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Lack of innovation in hedge fund IT down to employment protectionism

Cloud

As the legions of traders who have lost their jobs in the wake of e-trading will testify, technology can be a mixed blessing in the financial sector. On the one hand it has the potential to save millions, but on the other it could result in swathes of redundancies. So, what if the people in charge of making the decision to invest in that technology are the ones with the most to lose?

Hedge funds could save millions on portfolio analysis, cutting costs by up to 50%, and increase efficiency by embracing cloud computing, according to new research by Greenwich Associates. However, few are willing to make the leap because technology teams are fearful it could result in job losses.

“For professionals whose job is maintaining a massive server farm, talk of cloud computing is nothing more than outsourcing themselves out of a job,” says the research. “This means the conversation must include not just the CTO, but also the CFO whose goal is to grow the top line while shrinking the bottom line.”

Is this really the case? Recruiters in the financial technology sector believe that cloud computing is rarely a core requirement in any new position, but an understanding of the concepts are now essential for anyone working in an infrastructure position.

“Every hedge fund hiring infrastructure staff is asking for an understanding of cloud computing, from a security, cost and disaster-recovery perspective, as well as those who can manage the relationships with external vendors,” says Nick Finlay, head of investment management at Hays Finance Technology.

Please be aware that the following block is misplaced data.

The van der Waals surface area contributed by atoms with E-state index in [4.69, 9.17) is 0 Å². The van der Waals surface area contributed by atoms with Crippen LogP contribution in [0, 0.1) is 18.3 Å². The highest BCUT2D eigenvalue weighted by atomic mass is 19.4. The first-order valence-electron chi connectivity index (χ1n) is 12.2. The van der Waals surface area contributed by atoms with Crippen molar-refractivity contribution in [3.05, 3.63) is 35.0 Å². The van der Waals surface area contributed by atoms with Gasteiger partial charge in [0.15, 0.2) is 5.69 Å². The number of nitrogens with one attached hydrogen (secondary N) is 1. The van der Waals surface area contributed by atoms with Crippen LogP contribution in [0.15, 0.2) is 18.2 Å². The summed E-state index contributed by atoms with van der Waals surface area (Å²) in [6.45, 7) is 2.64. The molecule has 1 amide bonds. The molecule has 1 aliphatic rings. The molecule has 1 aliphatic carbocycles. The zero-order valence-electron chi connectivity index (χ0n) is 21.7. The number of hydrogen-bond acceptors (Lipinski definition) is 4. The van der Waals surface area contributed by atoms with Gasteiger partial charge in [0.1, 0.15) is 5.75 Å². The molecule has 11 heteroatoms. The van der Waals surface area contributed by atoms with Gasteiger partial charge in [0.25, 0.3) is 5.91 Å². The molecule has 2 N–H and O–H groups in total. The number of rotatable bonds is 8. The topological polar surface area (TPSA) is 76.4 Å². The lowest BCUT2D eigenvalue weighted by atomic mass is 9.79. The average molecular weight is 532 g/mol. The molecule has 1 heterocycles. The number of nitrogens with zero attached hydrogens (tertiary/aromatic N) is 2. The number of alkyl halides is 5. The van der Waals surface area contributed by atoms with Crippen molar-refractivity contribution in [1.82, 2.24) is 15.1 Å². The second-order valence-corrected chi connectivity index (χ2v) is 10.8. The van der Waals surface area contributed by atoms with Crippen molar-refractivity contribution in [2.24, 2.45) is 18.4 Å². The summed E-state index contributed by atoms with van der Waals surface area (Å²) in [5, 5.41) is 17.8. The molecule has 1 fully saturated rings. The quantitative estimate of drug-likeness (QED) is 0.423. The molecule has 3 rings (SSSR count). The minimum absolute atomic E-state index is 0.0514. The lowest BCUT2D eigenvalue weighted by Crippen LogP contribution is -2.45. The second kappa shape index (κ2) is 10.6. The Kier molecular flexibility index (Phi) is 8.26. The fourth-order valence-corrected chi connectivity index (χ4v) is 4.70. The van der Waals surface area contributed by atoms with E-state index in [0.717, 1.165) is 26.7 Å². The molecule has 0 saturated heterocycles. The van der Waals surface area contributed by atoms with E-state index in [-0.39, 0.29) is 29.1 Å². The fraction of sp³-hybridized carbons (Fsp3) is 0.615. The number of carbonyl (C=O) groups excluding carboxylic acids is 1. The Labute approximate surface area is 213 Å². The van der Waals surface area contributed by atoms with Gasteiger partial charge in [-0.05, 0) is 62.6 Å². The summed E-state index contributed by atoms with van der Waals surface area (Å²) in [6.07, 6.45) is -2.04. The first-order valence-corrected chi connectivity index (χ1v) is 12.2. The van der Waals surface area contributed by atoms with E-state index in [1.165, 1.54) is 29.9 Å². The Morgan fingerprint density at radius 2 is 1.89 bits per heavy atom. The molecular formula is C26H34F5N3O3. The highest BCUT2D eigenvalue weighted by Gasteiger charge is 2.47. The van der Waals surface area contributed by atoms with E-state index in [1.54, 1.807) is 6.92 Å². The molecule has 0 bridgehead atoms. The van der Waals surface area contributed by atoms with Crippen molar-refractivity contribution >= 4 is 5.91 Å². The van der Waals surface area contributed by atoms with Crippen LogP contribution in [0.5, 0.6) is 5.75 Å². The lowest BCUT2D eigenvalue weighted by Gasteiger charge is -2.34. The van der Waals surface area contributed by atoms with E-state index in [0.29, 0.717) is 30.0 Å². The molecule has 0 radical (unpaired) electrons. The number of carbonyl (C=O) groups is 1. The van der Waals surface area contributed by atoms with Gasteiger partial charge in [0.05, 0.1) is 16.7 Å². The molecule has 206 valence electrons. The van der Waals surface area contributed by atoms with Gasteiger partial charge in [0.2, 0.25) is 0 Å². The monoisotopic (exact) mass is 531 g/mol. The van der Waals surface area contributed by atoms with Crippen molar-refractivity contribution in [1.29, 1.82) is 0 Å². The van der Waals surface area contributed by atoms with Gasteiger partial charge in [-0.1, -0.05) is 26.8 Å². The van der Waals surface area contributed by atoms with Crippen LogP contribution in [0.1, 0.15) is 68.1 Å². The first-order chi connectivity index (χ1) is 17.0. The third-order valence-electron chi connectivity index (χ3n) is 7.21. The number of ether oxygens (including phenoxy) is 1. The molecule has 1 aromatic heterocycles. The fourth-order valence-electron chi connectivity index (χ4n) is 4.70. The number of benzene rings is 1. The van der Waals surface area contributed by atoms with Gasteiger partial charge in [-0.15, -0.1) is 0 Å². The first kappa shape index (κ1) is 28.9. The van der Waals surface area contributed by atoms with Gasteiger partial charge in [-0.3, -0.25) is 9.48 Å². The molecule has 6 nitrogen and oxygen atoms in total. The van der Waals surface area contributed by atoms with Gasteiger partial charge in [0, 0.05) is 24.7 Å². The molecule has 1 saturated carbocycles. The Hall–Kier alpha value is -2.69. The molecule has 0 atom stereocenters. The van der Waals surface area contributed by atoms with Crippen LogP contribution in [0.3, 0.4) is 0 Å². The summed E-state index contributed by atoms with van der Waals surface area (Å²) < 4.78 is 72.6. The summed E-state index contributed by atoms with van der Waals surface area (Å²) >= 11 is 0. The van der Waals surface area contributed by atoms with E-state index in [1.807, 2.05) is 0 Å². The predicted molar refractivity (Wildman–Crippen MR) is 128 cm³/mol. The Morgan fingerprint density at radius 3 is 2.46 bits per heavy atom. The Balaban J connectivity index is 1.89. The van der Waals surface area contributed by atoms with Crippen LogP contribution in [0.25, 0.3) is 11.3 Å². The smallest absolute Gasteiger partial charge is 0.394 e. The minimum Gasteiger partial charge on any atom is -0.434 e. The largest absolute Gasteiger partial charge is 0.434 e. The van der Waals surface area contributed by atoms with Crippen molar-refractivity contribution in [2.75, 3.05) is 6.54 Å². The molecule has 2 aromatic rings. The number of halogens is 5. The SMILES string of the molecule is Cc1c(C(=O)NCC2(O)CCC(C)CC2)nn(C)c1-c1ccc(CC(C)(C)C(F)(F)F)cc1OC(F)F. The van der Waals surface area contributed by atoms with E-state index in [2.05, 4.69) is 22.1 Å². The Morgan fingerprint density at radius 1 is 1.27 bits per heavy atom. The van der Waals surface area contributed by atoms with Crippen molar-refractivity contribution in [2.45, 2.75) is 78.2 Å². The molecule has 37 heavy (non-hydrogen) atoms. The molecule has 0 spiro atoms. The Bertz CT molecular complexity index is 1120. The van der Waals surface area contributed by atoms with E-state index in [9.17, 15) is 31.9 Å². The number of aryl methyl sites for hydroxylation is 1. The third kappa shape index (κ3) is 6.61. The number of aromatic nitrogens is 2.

Cloud computing is still only used by a tiny proportion of hedge funds, largely down to the lack of risk-taking in IT teams, suggests Greenwich. Risk-taking is rewarded in trading, but “grounds for dismissal” if the tech teams take a gamble and get it wrong, it says.

“When it comes to their own infrastructure, they do not chase the next big thing. Rather, they wait to adopt tried-and-true solutions that they know will be both effective and cost-effective,” says the research. “This perspective has ensured that, when it comes to advanced cloud computing, Wall Street would be part of the early majority rather than an early adopter.”

At the moment, most hedge funds remain sceptical that the costs of investing in cloud computing will be worth the benefits it provides. For technologists, though, it’s really an opportunity, believes Finlay.

“Cloud computing is not a threat to jobs, but an opportunity for people to evolve their skill-sets,” he says. “They move on from being a very hands-on technical individual to a more strategic position, who can maintain the relationship with outsourcers and look after the interests of their employer.”

It can also be a lucrative career path – a cloud computing infrastructure specialist can earn between $142-207k, according to recruiters Robert Walters.

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The subtle bias locking high-performing women out of hedge funds

The stubborn cost vacuum helping drive down banking pay and reduce headcount

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